Search Results

Two Roads Diverged
July 1, 2000

A Review of New E-Publishing Products From Adobe and Microsoft By Danny O. Snow New technologies may make publishers want to echo Robert Frost's classic lament, that a traveller can follow only one fork in the road at a time. Major new products specifically designed for delivery of online content have set the publishing industry abuzz, amid a flurry of controversy over earlier efforts to bring e-books more squarely into mainstream markets. Software industry leaders now offer e-publishers new strategies for the presentation of online content to readers -- but both systems must face the challenge of protecting intellectual property for the author and publisher. WebBuy and PDF

After Riding the Bullet
May 1, 2000

After Riding the Bullet Simon & Schuster Online's high-profile e-book trial proved that e-books can be popular. This was good, but the Stephen King novella was popular enough to attract hackers. Now what? by Rose Blessing "We certainly don't fold up our tent here," says Adam Rothberg, director of corporate communications, the lucky one at Simon & Schuster Online assigned to answer reporters' calls on the issue of the hacking of the Stephen King e-book Riding the Bullet. "We believe in the e-book just as strongly as we did before." But S&S Online also acknowledges that the event highlighted the importance of good security: "It's unfortunate, but some

Providers of CD-Rom Manufacturing Services
May 1, 2000

Suppliers of CD-ROM manufacturing services include Acer Peripherals * 888-723-2238 Acme CD Manufacturing * 800-449-5326 APS Tech * 800-395-5871 Ball Media * 888-256-DISC (3472) CD DVD America * 203-259-6245 CDMAN * 800-557-3347 * 818-865-7942 CGI Direct Digital printing * 800-837-4399 Chrystal Sand * 877-864-7771; 415-864-7771 Cinram International * 416-298-8190 Disc Makers * 800-237-6666 Disctronics * 972-881 8800 (USA div. is located in Dallas) ESP * 800-527-9225, 716-691-7631 Information Packaging Corp. (IPC) * 800-776-7633 J.S. Productions * 877-753-2323, 519-756-7711 JVC * 800-537-5722 Hewlett-Packard * 800-826-4111 Magnetic Air

InDesign 1.5- All in Favor
May 1, 2000

by Tatyana Sinioukov However slowly, book manufacturers are getting ready to embrace Adobe InDesign 1.5, a wisely priced and vastly improved upgrade to 1.0 Adobe InDesign 1.5, the recently released upgrade to Adobe's professional page layout and design program InDesign 1.0, offers several features that enhance its PDF workflow and integration with other Adobe products. Like its previous version, InDesign 1.5 can be integrated with Adobe Photoshop and Adobe Illustrator files; InDesign 1.5 also opens QuarkXPress and Adobe PageMaker files directly. A reported over 70 new or improved features include design tools (some are standard in other Adobe products) like the eyedropper, free transform and smooth paths,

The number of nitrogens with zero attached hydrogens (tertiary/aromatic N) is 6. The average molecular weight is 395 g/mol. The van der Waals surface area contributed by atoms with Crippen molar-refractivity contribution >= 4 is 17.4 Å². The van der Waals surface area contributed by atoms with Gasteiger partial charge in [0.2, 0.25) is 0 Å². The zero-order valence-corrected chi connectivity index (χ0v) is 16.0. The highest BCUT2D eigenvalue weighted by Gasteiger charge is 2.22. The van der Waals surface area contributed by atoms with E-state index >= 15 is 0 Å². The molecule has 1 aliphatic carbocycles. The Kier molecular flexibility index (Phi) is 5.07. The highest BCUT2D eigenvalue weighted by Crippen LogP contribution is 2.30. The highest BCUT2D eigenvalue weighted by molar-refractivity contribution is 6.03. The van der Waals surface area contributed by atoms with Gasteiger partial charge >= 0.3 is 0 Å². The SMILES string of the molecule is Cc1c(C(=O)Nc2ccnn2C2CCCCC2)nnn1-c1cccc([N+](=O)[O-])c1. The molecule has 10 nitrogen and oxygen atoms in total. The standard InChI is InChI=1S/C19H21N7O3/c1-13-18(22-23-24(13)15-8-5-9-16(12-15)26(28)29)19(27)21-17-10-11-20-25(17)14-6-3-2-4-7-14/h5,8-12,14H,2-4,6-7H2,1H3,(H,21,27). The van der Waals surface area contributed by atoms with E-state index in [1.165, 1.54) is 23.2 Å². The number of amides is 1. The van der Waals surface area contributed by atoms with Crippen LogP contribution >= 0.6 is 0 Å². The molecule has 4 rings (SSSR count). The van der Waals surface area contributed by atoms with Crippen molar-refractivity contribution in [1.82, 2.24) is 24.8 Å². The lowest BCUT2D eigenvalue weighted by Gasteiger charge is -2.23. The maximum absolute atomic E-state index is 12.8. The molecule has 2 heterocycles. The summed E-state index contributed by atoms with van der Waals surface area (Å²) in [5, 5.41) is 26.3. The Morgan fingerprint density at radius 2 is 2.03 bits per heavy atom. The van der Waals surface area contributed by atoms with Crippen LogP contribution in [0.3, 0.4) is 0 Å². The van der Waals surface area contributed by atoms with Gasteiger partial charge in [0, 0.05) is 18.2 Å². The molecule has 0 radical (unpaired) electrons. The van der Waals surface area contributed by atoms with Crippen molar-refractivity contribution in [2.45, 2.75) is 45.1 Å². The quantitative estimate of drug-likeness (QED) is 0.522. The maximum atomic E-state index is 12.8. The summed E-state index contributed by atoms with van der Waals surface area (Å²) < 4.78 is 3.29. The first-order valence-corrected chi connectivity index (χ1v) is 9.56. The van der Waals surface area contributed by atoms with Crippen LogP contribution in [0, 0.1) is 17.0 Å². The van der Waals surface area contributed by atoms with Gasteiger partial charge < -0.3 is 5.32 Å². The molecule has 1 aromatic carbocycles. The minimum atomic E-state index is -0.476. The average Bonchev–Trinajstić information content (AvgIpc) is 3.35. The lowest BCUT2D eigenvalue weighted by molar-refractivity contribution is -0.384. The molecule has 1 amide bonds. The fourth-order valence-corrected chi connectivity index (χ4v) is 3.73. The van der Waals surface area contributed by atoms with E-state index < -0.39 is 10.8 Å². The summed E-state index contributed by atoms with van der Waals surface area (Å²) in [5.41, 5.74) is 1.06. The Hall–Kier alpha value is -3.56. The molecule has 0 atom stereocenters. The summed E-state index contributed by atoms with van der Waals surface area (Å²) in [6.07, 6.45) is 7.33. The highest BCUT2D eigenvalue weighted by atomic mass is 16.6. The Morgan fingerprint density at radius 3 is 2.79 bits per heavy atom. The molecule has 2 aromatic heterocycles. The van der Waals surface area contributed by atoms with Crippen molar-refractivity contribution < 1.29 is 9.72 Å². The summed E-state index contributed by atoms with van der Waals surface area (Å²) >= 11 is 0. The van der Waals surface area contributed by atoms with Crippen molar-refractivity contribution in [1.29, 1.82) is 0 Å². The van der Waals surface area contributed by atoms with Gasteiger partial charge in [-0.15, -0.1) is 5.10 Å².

Creating an Electronic Bestseller
May 1, 2000

A publisher turned to an online e-book purchase and delivery service to convert a traditionally printed bestseller into an electronic product by Tatyana Sinioukov It's no secret that more and more publishers turn to the Internet to market their printed books. Few take it to another level by offering a book in a different shape and form--electronically. In the case of Washington, DC-based Regnery Publishing, a division of Eagle Publishing, two of its bestsellers, The Millennium Bug by Michael S. Hyatt, a #7 bestseller in 1998 on the New York Times business list, and The Year of the Rat by Edward Timperlake and William

Publishers at The E-Book Starting Gate
March 1, 2000

by Rose Blessing How many e-book content distributors should a publisher partner with? Which books should be made into e-books? How should the process be managed? What are the pitfalls? If it's your job to figure that out at your company, take a tip from Kate Tentler, a publisher at Simon & Schuster Online in New York City who has been arranging to make Simon & Schuster books available digitally for about a year. Tentler's approach is to keep things simple, with an eye to the long term. For example: how are online distributors chosen? Simple: They are evaluated one by one. Among the Jumps on
March 1, 2000

by Rose Blessing While Barnes & and are seen as major competitors in the online bookselling arena, they diverge sharply when it comes to selling electronic books. While sells no electronic books, Barnes & has seized several opportunities to sell e-books on line through its Web site, --More than 2,300 e-book titles are available for NuvoMedia's Rocket E-book, which uses a proprietary software based on the OEB format. --In January, the company began posting Glassbook Reader software on its Web site for free download with a collection of free e-books for it. Glassbook Reader software can be run on Pentium-class Windows